I was sitting through a board meeting a few weeks ago staring at the clock when I realized that every second ticking by was an instant of time gone forever. I thought about all the ways I could have spent this time – emails, projects, research. Nothing particularly exciting, but all things needing my attention. This made the meeting feel even longer and did not help my mood.
I would have been fine if the meeting had been worthwhile, but it was disorganized and irrelevant. Topics seemed thrown together, in-fighting took us off track, and it ended without any resolution. My life and those of my fellow attendees were the same as they had been two hours prior, with the only exception being that two hours had passed. Seems I’m not alone.
When an internationally recognized technology company surveyed its 30,000 employees, they found that only 54% of time spent in meetings was beneficial. This wasted time is a time-killer, an engagement-killer, and a profitability-killer. Yet, meetings remain our go-to means of communicating. Since there is no sign this will be changing any time soon, we can either settle for how it’s currently being done or work towards improving effectiveness. For those of us who choose the latter, here are four areas of focus that will help you make a better use of meetings.
I use to work with someone who scheduled organization-wide management meetings on a semi-regular basis. People would fly in from all over the country to attend. The problem is that they didn’t know why… and how could they? The CEO didn’t start planning it until the day before.
This meeting is so important that I am willing to set aside everything else that I could be doing to join with the other attendees. – Thomas Kayser
Meetings have three general purposes – share information, seek input for a decision, or make a decision. If it’s none of these, are you sure you need to get together? When considering whether a meeting will meet your needs, ask yourself:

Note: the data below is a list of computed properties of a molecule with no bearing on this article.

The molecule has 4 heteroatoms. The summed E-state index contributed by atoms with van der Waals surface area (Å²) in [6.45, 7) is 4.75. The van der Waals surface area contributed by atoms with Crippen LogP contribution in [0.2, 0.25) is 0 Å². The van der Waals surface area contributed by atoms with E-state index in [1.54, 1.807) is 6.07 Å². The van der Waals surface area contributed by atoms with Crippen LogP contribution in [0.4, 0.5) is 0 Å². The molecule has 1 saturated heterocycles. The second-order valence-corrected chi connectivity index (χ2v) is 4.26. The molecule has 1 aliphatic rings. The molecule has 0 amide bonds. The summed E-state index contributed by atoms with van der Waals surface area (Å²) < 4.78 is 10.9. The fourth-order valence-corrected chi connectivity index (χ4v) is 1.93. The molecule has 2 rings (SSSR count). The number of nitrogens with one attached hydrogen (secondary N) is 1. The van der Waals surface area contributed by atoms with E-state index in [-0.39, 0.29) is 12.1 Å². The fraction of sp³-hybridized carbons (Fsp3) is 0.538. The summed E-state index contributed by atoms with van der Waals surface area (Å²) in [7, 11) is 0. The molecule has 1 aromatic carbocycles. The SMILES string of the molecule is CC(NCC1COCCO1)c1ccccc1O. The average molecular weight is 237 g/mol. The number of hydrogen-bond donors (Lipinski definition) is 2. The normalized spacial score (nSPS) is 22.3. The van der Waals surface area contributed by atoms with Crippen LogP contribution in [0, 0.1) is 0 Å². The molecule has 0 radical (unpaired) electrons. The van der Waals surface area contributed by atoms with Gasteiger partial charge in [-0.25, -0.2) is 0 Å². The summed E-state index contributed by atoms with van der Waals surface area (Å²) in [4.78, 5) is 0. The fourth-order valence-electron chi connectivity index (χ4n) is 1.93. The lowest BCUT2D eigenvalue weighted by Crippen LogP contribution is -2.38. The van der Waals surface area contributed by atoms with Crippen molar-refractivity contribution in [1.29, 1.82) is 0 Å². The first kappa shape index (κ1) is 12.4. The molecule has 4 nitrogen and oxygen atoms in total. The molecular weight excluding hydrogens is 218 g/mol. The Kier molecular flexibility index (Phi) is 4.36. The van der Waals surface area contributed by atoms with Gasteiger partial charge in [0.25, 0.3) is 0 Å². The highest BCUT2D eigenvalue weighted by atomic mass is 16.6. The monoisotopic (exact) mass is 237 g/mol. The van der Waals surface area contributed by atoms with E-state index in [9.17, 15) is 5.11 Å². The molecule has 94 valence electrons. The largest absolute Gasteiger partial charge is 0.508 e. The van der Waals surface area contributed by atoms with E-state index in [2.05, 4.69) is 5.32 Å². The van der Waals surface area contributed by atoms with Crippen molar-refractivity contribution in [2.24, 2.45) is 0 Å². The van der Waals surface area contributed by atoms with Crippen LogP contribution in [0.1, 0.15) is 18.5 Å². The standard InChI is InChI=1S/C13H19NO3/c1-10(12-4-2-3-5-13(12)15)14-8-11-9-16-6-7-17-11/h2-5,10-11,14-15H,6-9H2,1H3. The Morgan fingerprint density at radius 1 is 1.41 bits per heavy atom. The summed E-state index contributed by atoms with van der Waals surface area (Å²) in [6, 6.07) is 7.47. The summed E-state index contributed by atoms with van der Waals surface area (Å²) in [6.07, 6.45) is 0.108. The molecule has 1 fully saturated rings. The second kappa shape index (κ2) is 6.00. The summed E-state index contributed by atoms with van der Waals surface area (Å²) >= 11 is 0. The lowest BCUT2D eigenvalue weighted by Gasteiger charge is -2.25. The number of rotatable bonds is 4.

Have I thought this through? Before collecting your brain trust, determine the project’s scope, preliminary steps, and end result. If you’ve completed this and still need a meeting, go for it.
Do I need input? Every decision does not necessitate or benefit from a collaborate exchange of ideas. As the leader, sometimes you need to go it alone.
Is a face-to-face conversation necessary? If the purpose of your meeting is to share information, maybe an email can do the trick. If you need feedback, conference calls, chat boards, and web meetings can all be viable options that decrease travel time while providing a more personal approach.
Quick Fix: Know why you are scheduling a meeting and what you hope to achieve.
Meetings cost money, and I’m not referring to a cover charge. According to the Wharton Center for Applied Research, the average CEO spends 17 hours per week in meetings, senior executives spend 23 hours, and middle managers 11 hours. When you calculate their hourly wage, the dollar cost is surprising. And this does not include such other factors as: